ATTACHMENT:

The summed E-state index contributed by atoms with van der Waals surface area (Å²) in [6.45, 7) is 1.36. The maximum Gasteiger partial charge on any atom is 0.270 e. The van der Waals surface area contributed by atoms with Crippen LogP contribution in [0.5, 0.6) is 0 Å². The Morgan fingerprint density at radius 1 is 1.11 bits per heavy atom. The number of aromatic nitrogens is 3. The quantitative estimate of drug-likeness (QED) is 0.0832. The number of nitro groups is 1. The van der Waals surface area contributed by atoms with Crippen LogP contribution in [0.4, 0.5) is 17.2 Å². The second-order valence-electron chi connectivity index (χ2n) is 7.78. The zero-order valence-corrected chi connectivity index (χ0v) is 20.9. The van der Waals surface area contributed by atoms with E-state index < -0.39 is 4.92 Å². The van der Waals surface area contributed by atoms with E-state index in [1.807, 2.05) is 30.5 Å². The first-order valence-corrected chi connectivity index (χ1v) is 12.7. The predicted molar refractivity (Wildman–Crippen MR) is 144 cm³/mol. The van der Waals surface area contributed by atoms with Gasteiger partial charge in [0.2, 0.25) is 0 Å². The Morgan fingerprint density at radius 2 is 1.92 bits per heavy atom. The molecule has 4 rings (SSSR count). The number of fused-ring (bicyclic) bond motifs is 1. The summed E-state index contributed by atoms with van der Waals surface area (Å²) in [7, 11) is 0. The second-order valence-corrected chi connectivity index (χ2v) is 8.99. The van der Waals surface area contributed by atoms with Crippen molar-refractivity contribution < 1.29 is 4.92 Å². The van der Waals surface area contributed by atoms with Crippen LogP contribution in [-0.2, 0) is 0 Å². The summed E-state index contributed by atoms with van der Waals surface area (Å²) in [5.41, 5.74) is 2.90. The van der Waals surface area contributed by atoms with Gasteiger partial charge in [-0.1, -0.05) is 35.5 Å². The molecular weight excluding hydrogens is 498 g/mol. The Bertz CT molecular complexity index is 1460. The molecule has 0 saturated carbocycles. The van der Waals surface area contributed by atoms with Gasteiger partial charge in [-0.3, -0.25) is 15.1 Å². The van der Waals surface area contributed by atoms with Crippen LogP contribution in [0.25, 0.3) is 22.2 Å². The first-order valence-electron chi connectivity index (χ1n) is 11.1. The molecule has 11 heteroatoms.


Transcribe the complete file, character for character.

The summed E-state index contributed by atoms with van der Waals surface area (Å²) in [6.45, 7) is 1.36. The maximum Gasteiger partial charge on any atom is 0.270 e. The van der Waals surface area contributed by atoms with Crippen LogP contribution in [0.5, 0.6) is 0 Å². The Morgan fingerprint density at radius 1 is 1.11 bits per heavy atom. The number of aromatic nitrogens is 3. The quantitative estimate of drug-likeness (QED) is 0.0832. The number of nitro groups is 1. The van der Waals surface area contributed by atoms with Crippen LogP contribution in [0.4, 0.5) is 17.2 Å². The second-order valence-electron chi connectivity index (χ2n) is 7.78. The zero-order valence-corrected chi connectivity index (χ0v) is 20.9. The van der Waals surface area contributed by atoms with E-state index < -0.39 is 4.92 Å². The van der Waals surface area contributed by atoms with E-state index in [1.807, 2.05) is 30.5 Å². The first-order valence-corrected chi connectivity index (χ1v) is 12.7. The predicted molar refractivity (Wildman–Crippen MR) is 144 cm³/mol. The van der Waals surface area contributed by atoms with Gasteiger partial charge in [0.2, 0.25) is 0 Å². The Morgan fingerprint density at radius 2 is 1.92 bits per heavy atom. The molecule has 4 rings (SSSR count). The number of fused-ring (bicyclic) bond motifs is 1. The summed E-state index contributed by atoms with van der Waals surface area (Å²) in [7, 11) is 0. The second-order valence-corrected chi connectivity index (χ2v) is 8.99. The van der Waals surface area contributed by atoms with Crippen molar-refractivity contribution < 1.29 is 4.92 Å². The van der Waals surface area contributed by atoms with Crippen LogP contribution in [-0.2, 0) is 0 Å². The summed E-state index contributed by atoms with van der Waals surface area (Å²) in [5.41, 5.74) is 2.90. The van der Waals surface area contributed by atoms with Gasteiger partial charge in [-0.1, -0.05) is 35.5 Å². The molecular weight excluding hydrogens is 498 g/mol. The Bertz CT molecular complexity index is 1460. The molecule has 0 saturated carbocycles. The van der Waals surface area contributed by atoms with Gasteiger partial charge in [-0.3, -0.25) is 15.1 Å². The van der Waals surface area contributed by atoms with Crippen LogP contribution in [0.25, 0.3) is 22.2 Å². The first-order valence-electron chi connectivity index (χ1n) is 11.1. The molecule has 11 heteroatoms.